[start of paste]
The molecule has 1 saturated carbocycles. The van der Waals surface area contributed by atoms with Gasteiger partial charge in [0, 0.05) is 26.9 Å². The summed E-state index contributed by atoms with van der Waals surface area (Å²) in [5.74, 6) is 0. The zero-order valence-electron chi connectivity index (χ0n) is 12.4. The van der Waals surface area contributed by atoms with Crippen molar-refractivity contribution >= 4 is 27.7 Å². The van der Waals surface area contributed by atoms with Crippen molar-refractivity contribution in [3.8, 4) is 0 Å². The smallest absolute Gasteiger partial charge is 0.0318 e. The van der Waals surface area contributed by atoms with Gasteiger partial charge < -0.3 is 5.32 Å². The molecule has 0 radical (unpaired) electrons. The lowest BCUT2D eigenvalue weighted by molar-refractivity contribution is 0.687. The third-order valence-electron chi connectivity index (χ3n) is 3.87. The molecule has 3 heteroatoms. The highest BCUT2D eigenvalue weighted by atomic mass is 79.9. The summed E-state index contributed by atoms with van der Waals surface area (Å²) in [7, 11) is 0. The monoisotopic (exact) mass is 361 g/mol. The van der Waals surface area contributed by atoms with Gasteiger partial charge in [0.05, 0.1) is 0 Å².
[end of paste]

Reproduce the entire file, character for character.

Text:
The molecule has 1 saturated carbocycles. The van der Waals surface area contributed by atoms with Gasteiger partial charge in [0, 0.05) is 26.9 Å². The summed E-state index contributed by atoms with van der Waals surface area (Å²) in [5.74, 6) is 0. The zero-order valence-electron chi connectivity index (χ0n) is 12.4. The van der Waals surface area contributed by atoms with Crippen molar-refractivity contribution >= 4 is 27.7 Å². The van der Waals surface area contributed by atoms with Crippen molar-refractivity contribution in [3.8, 4) is 0 Å². The smallest absolute Gasteiger partial charge is 0.0318 e. The van der Waals surface area contributed by atoms with Gasteiger partial charge < -0.3 is 5.32 Å². The molecule has 0 radical (unpaired) electrons. The lowest BCUT2D eigenvalue weighted by molar-refractivity contribution is 0.687. The third-order valence-electron chi connectivity index (χ3n) is 3.87. The molecule has 3 heteroatoms. The highest BCUT2D eigenvalue weighted by atomic mass is 79.9. The summed E-state index contributed by atoms with van der Waals surface area (Å²) in [7, 11) is 0. The monoisotopic (exact) mass is 361 g/mol. The van der Waals surface area contributed by atoms with Gasteiger partial charge in [0.05, 0.1) is 0 Å².